Pastoral bawdy is not, perhaps, the most persuasive mode of drama for a modern audience, but it is nevertheless the milieu into which viewers are plunged for the majority of “Under Milk Wood,” Kevin Allen’s cinematic reimagining of Dylan Thomas’ multi-character radio play. Thomas fans with an appetite for endless scenes of hearty romping featuring regrettably song-prone villagers will have little cause for complaint, but commercial potential will be otherwise restricted beyond the film’s home turf. (Its U.K. release in October, meanwhile, was confined to a single screen.) The film reps a reunion for Swansea-based Allen and his “Twin Town” star, Rhys Ifans — an element of likewise limited appeal outside Wales. The submission of a simultaneously (and identically) shot Welsh translation as Blighty’s bid for the foreign-language film Oscar belies the pic’s minor status as a local curiosity.
Dramatizing Thomas’ posthumously performed and published “play for voices” for the big screen wasn’t exactly a walk in the park even in 1972, with the live-wire talents of Richard Burton, Elizabeth Taylor and Peter O’Toole at the disposal of director Andrew Sinclair. For the 2015 edition, Allen must contend first with a more low-key cast — which need not have been a bad thing — and second with no less a factor than the passage of time. The humor in “Under Milk Wood” hasn’t weathered the passing of the years well: Of all genres, comedy tends to age least gracefully, and what once would have played as risque now seems more mundane.
By the standards of 1950s media, “Under Milk Wood” is daringly earthy. Borrowing lines from a piece the 17-year-old Thomas wrote for his school magazine, and later augmented with material from his 1940s short story “Quite Early One Morning,” it must have seemed a breath of fresh air when first performed on BBC radio in 1954. Drawing as much on Chaucer as it does on Freud, the celebrated piece has never been what you’d describe as an obvious candidate for a film adaptation, but the success of various stage versions seems to have sustained its legacy. For a contemporary audience, its furtive thrustings are rather more quaint, but it’s less of an issue in print or audio, where we can more easily make the imaginative leap backward in time. On screen in 2015, it’s a more baffling proposition.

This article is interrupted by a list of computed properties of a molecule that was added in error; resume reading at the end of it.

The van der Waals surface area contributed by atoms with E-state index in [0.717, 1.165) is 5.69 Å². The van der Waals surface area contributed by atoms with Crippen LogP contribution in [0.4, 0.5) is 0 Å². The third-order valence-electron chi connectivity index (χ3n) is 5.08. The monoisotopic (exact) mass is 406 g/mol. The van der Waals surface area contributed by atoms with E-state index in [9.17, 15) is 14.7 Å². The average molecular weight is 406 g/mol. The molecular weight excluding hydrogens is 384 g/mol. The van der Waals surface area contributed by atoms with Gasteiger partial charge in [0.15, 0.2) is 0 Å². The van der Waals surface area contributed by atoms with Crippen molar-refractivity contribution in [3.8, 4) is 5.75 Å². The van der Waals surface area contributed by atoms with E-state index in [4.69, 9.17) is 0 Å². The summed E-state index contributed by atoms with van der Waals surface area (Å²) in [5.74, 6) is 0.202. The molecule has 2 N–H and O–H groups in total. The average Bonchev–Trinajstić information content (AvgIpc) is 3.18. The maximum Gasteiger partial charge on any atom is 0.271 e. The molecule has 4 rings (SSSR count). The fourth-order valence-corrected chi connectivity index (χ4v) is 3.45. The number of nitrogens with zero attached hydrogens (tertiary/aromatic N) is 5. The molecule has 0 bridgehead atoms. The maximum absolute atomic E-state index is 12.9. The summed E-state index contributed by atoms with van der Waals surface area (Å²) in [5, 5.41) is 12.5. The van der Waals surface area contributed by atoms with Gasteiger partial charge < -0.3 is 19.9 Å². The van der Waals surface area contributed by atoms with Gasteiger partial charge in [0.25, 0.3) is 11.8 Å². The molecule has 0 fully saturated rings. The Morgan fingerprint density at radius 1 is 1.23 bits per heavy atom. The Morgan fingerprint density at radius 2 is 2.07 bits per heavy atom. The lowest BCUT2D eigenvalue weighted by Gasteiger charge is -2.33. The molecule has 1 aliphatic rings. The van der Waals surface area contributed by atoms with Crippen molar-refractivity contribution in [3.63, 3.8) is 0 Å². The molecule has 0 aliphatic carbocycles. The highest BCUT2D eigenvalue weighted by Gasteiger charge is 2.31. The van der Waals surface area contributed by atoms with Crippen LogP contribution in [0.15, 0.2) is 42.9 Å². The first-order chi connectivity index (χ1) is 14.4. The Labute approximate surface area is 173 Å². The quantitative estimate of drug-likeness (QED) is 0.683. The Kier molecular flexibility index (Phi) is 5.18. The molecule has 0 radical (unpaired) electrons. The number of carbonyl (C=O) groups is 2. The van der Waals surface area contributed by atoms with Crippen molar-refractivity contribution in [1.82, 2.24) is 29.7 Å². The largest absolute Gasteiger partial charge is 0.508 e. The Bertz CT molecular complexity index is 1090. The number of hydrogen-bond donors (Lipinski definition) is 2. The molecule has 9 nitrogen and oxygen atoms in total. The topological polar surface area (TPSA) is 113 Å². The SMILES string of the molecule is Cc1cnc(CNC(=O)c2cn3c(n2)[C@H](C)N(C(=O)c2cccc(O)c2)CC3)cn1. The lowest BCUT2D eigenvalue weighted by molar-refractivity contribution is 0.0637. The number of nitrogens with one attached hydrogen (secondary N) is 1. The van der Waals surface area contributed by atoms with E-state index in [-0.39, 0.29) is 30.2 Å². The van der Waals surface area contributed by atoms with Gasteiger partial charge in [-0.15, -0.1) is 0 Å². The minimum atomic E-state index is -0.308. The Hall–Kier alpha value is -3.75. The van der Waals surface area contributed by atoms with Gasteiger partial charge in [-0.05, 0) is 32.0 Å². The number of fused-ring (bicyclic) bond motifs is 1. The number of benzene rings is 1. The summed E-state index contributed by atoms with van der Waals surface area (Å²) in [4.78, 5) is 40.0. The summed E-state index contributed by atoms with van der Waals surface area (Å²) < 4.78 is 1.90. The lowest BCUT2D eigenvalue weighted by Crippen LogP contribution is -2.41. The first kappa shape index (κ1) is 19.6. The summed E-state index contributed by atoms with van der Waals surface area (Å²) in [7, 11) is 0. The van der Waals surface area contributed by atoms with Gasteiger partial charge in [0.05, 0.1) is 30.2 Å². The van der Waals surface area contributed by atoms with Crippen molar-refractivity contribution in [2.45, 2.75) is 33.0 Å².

Shot with a camera-and-lens combination that an optometrist wouldn’t hesitate to diagnose with astigmatism, the peripheries of this picture glow, sparkle and warp throughout. Whirls of saturated color and Vaseline-blurred focus mimic the visual effects of a migraine. This disorienting visual style is doubtless entirely intentional and aims to complement the woozy witching-hour qualities of Thomas’ purplish prose, but it’s too manic a technique to sustain at feature length without compromising the goodwill of even the most generous-minded f/x enthusiast. D.p. Andy Hollis has previously done excellent work in classic British television comedy in a variety of visual styles, ranging from mock doc (“The Office”) to highly kinetic cinematic pastiche (“Spaced”), but either his brief or his choices here represent a misstep.
The plot, such as it is, concerns the fictional Welsh fishing village of Llareggub, a name which, in a devilish display of lexical mischief, spells “Bugger all” backward. (The idiomatic U.S. equivalent might be “Nowheresville, USA” — or “Ellivserehwon,” perhaps.) In Llareggub, the inhabitants are a roiling mass of impulse and unspoken desire. As their dreams are realized in a psychedelic haze, we see that they mostly revolve around shagging their neighbors, an aspect of the original that has been amped up in Allen’s version.
The heritage value of Thomas aside, Ifans will be the main draw here, doing triple duty as co-producer, one of two narrators, and the onscreen incarnation of Captain Cat, the salty seadog plagued by visions of his drowned crewmates — an ensemble realized as a sort of low-budget equivalent of the Davy Jones mob from Disney’s “Pirates of the Caribbean” franchise. Welsh singer-turned-actor Charlotte Church’s presence may also pique some curiosity, but in truth her performance as pert young mom Polly Garter is, like the work of most of the cast, obscured by the film’s florid visual style and fruity versification.
Partly funded by the Welsh TV channel S4C, both- English and Welsh-language takes on the film were shot back-to-back, allowing the latter (regionally released and televised in 2014) to represent the U.K. in the foreign-language Oscar race. Still, it’s the English-lingo version that best represents the original work of Thomas, who, after all, wrote exclusively in English. With or without an Oscar nomination, the pic’s international prospects are limited: Funded as part of several celebrations of Thomas’ centenary, this “Under Milk Wood” is ultimately a niche offering.